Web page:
And so, I CAN’T REST because I fear that if one of my sons is pulled over by a police officer for speeding or having a headlight out — or perhaps even for driving slowly through a nice neighborhood looking for a friend’s house, maybe even one of your homes. The police officer might only see a black man, see a “menace” or perceive a risk that doesn’t exist. The officer may not see a child of God, won’t ask him if he is a Christian or ask where he went to church; the officer will will not ask whether his purpose that day is a loving one. Years ago, in Boston, Massachusetts, a young black mother arrived by ambulance at Boston Children’s Hospital with a black child in her arms. The child was having seizures and hemorrhaging internally. Instead of receiving this patient with only loving concern and professional discipline, doctors and nurses received their patient with skepticism. Instead of making it a priority to treat and heal this child, they invested much of their time and energy on pursuing the father — a black man who at the time, was still in the “kill zone” age group. Social workers were called. Law enforcement was alerted. Child Protective Services initiated an investigation. The next day, the young mother held the lifeless child in her arms as nurses removed tubes and unplugged machines. She was too stunned to weep. The father was busy looking for an attorney, too angry and too scared to weep. An autopsy would soon reveal that the child had been born with a congenital heart defect that caused severely elevated blood pressures, which led to an aortic rupture, cerebral hemorrhaging, and ultimately death. I can guess what you’re wondering, and no, the child’s blood pressure had never been taken. And, yes, had the abnormal blood pressure been detected in time, the defect could have been surgically repaired, saving the child’s life. Was this death by racial injustice? Of course, that isn’t what the death certificate says, and certainly there WERE medical problems. Yet, it was weeks before the criminal investigation was closed. Clearly, LOVE did not prevail.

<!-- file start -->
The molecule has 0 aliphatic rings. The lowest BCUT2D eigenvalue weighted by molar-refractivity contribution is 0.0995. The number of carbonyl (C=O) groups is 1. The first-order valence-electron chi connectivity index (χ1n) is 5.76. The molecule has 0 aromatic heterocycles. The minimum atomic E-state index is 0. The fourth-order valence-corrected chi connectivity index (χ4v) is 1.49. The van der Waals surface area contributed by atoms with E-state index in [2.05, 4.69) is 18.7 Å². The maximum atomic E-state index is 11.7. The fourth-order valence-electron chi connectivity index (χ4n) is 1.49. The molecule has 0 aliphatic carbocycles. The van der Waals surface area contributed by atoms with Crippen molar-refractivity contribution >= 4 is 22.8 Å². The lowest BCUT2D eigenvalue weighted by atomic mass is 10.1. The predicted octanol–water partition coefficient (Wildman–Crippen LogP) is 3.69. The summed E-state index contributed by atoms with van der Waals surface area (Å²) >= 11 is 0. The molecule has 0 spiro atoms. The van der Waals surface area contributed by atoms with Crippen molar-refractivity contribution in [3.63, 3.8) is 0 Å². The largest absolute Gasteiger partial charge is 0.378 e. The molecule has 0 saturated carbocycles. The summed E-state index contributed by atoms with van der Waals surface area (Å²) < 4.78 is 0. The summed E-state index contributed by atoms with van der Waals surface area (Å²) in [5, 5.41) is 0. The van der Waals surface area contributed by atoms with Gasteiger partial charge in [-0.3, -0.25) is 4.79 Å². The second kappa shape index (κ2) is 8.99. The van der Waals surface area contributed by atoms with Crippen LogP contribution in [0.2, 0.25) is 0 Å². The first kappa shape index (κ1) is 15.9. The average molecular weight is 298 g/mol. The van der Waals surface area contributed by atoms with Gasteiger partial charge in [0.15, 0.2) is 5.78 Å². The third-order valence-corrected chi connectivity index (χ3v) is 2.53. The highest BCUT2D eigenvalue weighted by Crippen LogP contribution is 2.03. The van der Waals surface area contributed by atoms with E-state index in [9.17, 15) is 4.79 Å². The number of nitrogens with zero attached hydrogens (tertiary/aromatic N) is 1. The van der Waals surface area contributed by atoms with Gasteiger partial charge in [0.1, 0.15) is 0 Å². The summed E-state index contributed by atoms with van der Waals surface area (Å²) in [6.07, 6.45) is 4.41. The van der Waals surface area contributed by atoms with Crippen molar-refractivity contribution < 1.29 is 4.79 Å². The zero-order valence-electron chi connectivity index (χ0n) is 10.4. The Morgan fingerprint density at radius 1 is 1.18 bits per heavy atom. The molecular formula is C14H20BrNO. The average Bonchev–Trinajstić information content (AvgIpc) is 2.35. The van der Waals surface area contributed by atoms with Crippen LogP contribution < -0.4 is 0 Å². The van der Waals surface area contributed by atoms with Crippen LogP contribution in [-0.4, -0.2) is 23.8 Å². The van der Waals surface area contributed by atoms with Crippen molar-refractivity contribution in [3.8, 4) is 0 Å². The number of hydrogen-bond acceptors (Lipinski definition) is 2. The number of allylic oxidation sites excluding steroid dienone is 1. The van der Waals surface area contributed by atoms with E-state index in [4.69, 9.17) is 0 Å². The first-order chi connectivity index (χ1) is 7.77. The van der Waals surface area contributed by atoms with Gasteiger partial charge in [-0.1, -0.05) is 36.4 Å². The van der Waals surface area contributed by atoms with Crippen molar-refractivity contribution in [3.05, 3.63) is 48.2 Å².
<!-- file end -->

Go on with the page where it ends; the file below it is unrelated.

What does LOVE mean? The Bible tells us in 1st Corinthians, Chapter 13, that “Love is patient. Love is kind,” and also that “It does not dishonor others,” and “It always protects, always trusts, always hopes, always perseveres.” How can we truly love our neighbors? How can we love those who are different — people we may not understand? For most of us, this will be a journey to love, and the only transport heading that way is FAITH. We must have faith, lean on faith, pray for the strength to rise up and begin again when we stumble. And, we will stumble, because it is human to have weak moments when we aren’t loving, say or do things that hurt, or when we’re not very lovable ourselves. Surrender to God’s will. Draw on FAITH in GOD for the strength to rise up and move forward. As we move towards a loving society, WE CAN and WE MUST learn how to surrender to God’s will.